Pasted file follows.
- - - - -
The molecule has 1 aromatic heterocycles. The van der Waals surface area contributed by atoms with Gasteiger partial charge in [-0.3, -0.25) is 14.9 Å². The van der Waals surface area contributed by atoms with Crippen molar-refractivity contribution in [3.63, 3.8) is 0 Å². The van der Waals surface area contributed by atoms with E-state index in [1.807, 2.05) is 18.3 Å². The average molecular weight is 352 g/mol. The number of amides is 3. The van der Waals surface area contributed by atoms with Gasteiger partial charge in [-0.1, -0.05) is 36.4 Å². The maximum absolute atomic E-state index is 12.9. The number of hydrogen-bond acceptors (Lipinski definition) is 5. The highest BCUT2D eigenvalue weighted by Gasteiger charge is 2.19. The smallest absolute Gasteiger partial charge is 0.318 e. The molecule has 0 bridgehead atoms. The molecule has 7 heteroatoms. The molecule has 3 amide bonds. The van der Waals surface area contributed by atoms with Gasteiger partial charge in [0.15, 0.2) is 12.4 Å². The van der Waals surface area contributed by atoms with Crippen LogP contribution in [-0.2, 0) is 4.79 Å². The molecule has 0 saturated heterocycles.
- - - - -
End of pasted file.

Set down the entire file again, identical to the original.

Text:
The molecule has 1 aromatic heterocycles. The van der Waals surface area contributed by atoms with Gasteiger partial charge in [-0.3, -0.25) is 14.9 Å². The van der Waals surface area contributed by atoms with Crippen molar-refractivity contribution in [3.63, 3.8) is 0 Å². The van der Waals surface area contributed by atoms with E-state index in [1.807, 2.05) is 18.3 Å². The average molecular weight is 352 g/mol. The number of amides is 3. The van der Waals surface area contributed by atoms with Gasteiger partial charge in [-0.1, -0.05) is 36.4 Å². The maximum absolute atomic E-state index is 12.9. The number of hydrogen-bond acceptors (Lipinski definition) is 5. The highest BCUT2D eigenvalue weighted by Gasteiger charge is 2.19. The smallest absolute Gasteiger partial charge is 0.318 e. The molecule has 0 bridgehead atoms. The molecule has 7 heteroatoms. The molecule has 3 amide bonds. The van der Waals surface area contributed by atoms with Gasteiger partial charge in [0.15, 0.2) is 12.4 Å². The van der Waals surface area contributed by atoms with Crippen LogP contribution in [-0.2, 0) is 4.79 Å². The molecule has 0 saturated heterocycles.